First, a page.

July 30--GREENUP -- You may see familiar faces or hear voices from this area if you tune into the latest Hatfields and McCoys show Thursday on the History Channel.
The husband and wife duo of Karen and Stephen Byington, also known as Wiley Dew, were included as part of the new series, along with fiddler Ron Eldridge, singer/songwriter Rob McNurlin and old-time banjo player Kim Johnson, as the band performing at a family bonfire in one or more episodes of "Hatfields & McCoys: White Lightning," scheduled for a series premiere at 10 p.m. on the History Channel.
Mrs. Byington said it all began when their friend, Kim Johnson, invited them to play a little music for a filming at a remote location.
"I could get you there, but I don't know how to tell you there," she said with a chuckle, explaining the rural location was near Spencer, W.Va. "All of a sudden we're at a bonfire playing this boll weevil song that we played for about four hours. I didn't know what to expect."
Mrs. Byington said the musicians collectively knew plenty of public-domain songs, although the show's producers insisted upon hearing the more-Southern-than-Appalachian tunes.
The band played for a hog roast hosted by the Hatfield family for the McCoy family, Mrs. Byington said, noting the historic significance of a pig in the legendary feud that made both family names famous. The musicians showed up for another event hosted by the McCoy family, she said, although the show's producers preferred to keep the band as part of the Hatfield family's clan and did not include it in the recording of that event.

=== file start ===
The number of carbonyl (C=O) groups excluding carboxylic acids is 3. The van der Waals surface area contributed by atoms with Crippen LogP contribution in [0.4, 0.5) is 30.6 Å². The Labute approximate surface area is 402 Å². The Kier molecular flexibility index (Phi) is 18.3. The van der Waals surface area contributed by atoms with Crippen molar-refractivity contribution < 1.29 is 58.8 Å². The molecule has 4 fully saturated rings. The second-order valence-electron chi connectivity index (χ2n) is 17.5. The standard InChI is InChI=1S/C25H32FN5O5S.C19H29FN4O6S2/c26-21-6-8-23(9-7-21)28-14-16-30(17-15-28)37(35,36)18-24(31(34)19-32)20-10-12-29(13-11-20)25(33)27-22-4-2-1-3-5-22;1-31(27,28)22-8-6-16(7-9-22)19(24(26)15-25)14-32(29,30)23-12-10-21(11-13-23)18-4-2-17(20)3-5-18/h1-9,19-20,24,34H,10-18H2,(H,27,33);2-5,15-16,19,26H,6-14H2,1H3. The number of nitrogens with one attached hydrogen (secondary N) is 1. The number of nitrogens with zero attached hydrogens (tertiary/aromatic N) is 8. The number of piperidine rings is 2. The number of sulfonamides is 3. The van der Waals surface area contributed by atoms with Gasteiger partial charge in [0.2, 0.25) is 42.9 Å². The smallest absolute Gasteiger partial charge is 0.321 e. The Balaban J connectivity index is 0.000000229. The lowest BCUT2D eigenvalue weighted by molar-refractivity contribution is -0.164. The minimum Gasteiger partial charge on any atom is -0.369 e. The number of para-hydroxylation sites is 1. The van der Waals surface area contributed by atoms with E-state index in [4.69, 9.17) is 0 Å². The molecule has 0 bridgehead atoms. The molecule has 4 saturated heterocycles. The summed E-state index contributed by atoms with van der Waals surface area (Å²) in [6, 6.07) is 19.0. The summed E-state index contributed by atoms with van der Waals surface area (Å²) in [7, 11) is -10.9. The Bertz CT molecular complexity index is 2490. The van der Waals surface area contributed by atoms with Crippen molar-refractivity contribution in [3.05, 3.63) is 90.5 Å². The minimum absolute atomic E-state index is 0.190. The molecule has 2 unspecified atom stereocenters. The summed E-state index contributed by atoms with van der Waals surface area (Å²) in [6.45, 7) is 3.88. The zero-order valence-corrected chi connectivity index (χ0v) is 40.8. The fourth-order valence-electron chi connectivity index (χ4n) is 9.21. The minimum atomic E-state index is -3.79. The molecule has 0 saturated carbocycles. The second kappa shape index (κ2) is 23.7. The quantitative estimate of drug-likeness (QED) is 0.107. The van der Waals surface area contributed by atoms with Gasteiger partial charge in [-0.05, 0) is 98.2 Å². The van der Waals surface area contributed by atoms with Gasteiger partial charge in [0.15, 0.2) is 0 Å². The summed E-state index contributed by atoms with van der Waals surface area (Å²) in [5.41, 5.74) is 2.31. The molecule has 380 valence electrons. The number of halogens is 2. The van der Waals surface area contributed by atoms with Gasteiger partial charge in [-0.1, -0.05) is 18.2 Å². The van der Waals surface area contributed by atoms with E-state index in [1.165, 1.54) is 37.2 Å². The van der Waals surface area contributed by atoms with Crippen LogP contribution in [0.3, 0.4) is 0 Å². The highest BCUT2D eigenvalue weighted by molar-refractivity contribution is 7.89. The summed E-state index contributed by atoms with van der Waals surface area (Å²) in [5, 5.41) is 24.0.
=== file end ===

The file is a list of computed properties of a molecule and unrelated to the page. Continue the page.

"I asked them, 'So, at this point, we're the Hatfield band?'" she said, chuckling.
Mrs. Byington said she has no way of knowing how much the band will be used in the final episodes, or when it will be seen and heard. After watching a trailer on the channel's website, she said the band may be seen in the first episode, which will debut Thursday evening.
"We will just have to wait and see how much you see or hear of us," she said. "If you see a bonfire, that's where we were."
According to the channel's website, "Hatfields & McCoys: White Lightning" follows the famous families as they try to put aside their hateful history and come together to build a new business. Their story is less about making moonshine and more about the clashes between and within the two families that threaten success at every turn. The only thing they agree on is they are suspicious of their new investor. "He seems as trustworthy as a fox in a henhouse," says patriarch Mark Hatfield.
Progress is slow and often comedic as tempers flare, tensions run high and family competition and century-old rivalries continue on a new level. Can the Hatfields and McCoys get past their famous feud and find a path to a brighter future and a new history?
The first episode of the new series is described as "The Tale of Moonshine and Gasoline." According to the channel's online information: "With the changing of West Virginia law, making and selling moonshine has become legal, and a big-city liquor executive has been approaching members of the infamous Hatfield and McCoy clans looking to launch a new moonshine brand. Meanwhile, kin of Devil Anse Hatfield and Randall McCoy are still squabbling after 150 years. Mark Hatfield and Jim McCoy get into a little tussle about whose moonshine is stronger and decide to settle the score by racing classic cars powered by their own brews."
The show is scheduled for repeated broadcasts through Aug. 10.
TIM PRESTON can be reached at email@example.com or (606) 326-2651.
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